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http://money.cnn.com/2008/10/14/news/companies/gmwoes_taylor.fortune/index.htm?source=yahoo_quote

NEW YORK (Fortune) -- GM certainly is keeping a close eye on its cash these days.

One supplier reports he is now getting paid 60 days after he presents an invoice - not the 30 days he was used to. Worse, the clock doesn't start ticking until after the bills get approved in Detroit - and then sent to Arizona for processing.

Next thing you know, GM will be inflating its float by cutting supplier checks on banks in Fiji that will take weeks to clear.

It is a measure of GM's desperation that it is reported to be considering a linkup with Chrysler to get access to Chrysler's cash so it can remain in business. The idea has provoked nearly universal skepticism among analysts and GM watchers.

With good reason; they have history on their side. The list of unsuccessful auto mergers stretches from the present day - Daimler (DAI) and Chrysler, BMW and Rover - all the way back to Studebaker-Packard and Nash-Hudson.

Buying Chrysler would only get GM (GM, Fortune 500) more of what it doesn't need: more brands, more models, more factories, more employees, more dealers. You have to wonder what makes GM think it could run Chrysler's operations more successfully than it has run its own. Like a second marriage, a GM/Chrysler merger would be a triumph of hope over experience.

So what's an ailing automotive giant to do?

GM has the wrong products to sell into a shrinking market and can offer little or nothing in the way of financing to its customers.

To remain liquid through next year, it needs to raise $10 billion to $15 billion through a combination of internal measures, borrowing and asset sales. That's next to impossible these days. With some of its bonds selling for less than 50 cents on the dollar, the cost of new debt would be prohibitive. Not even vulture investors are clamoring to buy shuttered parts or assembly plants. And Hummer, which GM is trying to shed, does not appear to be the next iconic American brand. Harley-Davidson it isn't.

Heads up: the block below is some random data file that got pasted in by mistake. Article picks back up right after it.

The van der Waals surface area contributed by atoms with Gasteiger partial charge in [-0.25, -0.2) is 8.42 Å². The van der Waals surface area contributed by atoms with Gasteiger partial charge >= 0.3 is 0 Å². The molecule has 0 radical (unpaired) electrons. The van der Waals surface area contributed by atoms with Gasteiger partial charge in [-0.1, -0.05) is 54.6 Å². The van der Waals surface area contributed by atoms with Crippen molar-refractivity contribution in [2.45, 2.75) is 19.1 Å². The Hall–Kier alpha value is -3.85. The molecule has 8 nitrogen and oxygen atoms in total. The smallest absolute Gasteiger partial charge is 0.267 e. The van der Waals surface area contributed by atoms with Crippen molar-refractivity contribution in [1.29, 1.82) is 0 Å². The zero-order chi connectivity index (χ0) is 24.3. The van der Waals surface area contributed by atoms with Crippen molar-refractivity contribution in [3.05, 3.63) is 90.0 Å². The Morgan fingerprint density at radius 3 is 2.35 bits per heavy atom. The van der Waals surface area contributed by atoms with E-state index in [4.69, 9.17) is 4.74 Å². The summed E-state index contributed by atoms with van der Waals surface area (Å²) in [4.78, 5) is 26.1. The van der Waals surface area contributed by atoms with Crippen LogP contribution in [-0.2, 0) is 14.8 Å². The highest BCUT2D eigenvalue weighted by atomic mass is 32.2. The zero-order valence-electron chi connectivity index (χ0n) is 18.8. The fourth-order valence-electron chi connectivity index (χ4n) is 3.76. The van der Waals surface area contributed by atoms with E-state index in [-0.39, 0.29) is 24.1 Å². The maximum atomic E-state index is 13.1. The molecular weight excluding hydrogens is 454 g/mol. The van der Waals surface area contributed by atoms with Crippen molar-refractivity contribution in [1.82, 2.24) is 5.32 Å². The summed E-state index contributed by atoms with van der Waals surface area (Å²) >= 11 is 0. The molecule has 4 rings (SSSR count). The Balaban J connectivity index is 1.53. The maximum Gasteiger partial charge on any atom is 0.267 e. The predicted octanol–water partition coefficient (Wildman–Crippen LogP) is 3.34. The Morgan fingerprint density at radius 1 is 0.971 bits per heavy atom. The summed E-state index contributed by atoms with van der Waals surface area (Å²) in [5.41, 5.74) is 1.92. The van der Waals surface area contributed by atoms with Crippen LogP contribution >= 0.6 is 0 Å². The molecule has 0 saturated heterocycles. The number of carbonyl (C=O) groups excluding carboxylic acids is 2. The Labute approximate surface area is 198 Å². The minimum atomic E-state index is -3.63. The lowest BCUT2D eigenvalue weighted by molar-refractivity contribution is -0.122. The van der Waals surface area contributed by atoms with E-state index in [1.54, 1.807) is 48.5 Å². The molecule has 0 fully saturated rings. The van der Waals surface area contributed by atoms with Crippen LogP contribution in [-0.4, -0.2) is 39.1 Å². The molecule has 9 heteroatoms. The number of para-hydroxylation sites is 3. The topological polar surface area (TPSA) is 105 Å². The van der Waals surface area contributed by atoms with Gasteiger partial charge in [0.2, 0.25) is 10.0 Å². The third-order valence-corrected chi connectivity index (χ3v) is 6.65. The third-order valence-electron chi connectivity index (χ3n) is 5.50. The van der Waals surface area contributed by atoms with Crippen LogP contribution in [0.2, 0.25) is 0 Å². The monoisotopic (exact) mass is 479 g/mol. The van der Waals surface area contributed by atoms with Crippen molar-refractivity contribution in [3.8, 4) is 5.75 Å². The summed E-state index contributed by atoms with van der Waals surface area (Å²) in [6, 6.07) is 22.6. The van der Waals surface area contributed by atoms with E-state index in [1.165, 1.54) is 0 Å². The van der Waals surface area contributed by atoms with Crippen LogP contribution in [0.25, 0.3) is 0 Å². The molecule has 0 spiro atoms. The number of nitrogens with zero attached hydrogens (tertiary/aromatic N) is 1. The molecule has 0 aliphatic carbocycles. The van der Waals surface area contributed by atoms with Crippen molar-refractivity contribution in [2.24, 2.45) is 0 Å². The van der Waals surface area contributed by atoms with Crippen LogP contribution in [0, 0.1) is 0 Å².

Bailout or bust
So how about a government bailout? What's good for GM is good for the country, and vice versa. The federal government has promised more than $1 trillion to keep banks, insurance companies and other financial institutions afloat. Couldn't it find another $100 billion or so to invest in the Detroit Three on top of the $25 billion in loans already approved?

A government loan wouldn't be about protecting well-compensated union jobs or keeping afloat inefficient suppliers in Michigan and Ohio. It could be directed toward advancing Detroit's and the country's strategic interests by speeding development of alternative fuel technologies that reduce our dependence on foreign oil as well as help limit the generation of greenhouse gases.

GM may have a decent shot at that in a Democratic administration. If not, there is bankruptcy. That's a horrible possibility, to be sure, and one that GM claims is not an option because it would destroy consumer confidence in its vehicles. Who is going to accept a three-year warrantee on a new car from a bankrupt company?

But hear me out. Bankruptcy would give GM a chance to negotiate further cost reductions with its union workers, work out its obligations with those suppliers that are still solvent, and help speed the rationalization of its dealer body.

Would GM then be stigmatized as the only bankrupt auto company? No way. Ford (F, Fortune 500) and Chrysler would immediately find that they have been made uncompetitive by GM's actions and quickly follow it into Chapter 11.
 

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Bankruptcy has its allure, but sales would plummet. I also don't see how it would raise any cash for ongoing operations.
 

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Bankruptcy has its allure, but sales would plummet. I also don't see how it would raise any cash for ongoing operations.
It wouldn't raise any cash for ongoing operations, but it WOULD relieve GM of some of their financial obligations (read: outgoing cash) at least temporarily.

I think that bankruptcy would be the best thing for GM, but would be disastrous for their suppliers.

As for sales tanking, you may have a point... however, when Delta Airlines filed, it wasn't as if no one was willing to use them (I personally refuse to use them, but that has nothing to do with their financial situation and everything to do with their customer service).
 

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That type of delay in paying suppliers is not unheard of in some companies. I know one firm that is extremely profitable and because of its clout pays out 60 - 90 days later. Everyone hates it but there's not much that can be done. I've been caught in that trap with this firm and it's impossible to get them to budge. They do pay, but if you're tight on cash God help you.

And the fact the article is saying a $125B loan/bailout/whatever to Detroit is a good thing is amazing, esp. as it's CNN. But I think folks are starting to realize that Detroit is changing but they're hamstrung and, in the interests of the United States, saving Detroit is crucial.
 

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Somewhat surprised to see that CNN failed to mention that it already raised at least $15b next year through UAW contracts. Not to mention another possible $45b to add to that through other delays and cuts.
 

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What kind of surprises me is that all GM brands aren't considered separate companies. IE: Chevy.inc Pontiac.inc ect. Then you could bankrupt the useless brands that are causing a lot of trouble and hopefully keep going for a while longer.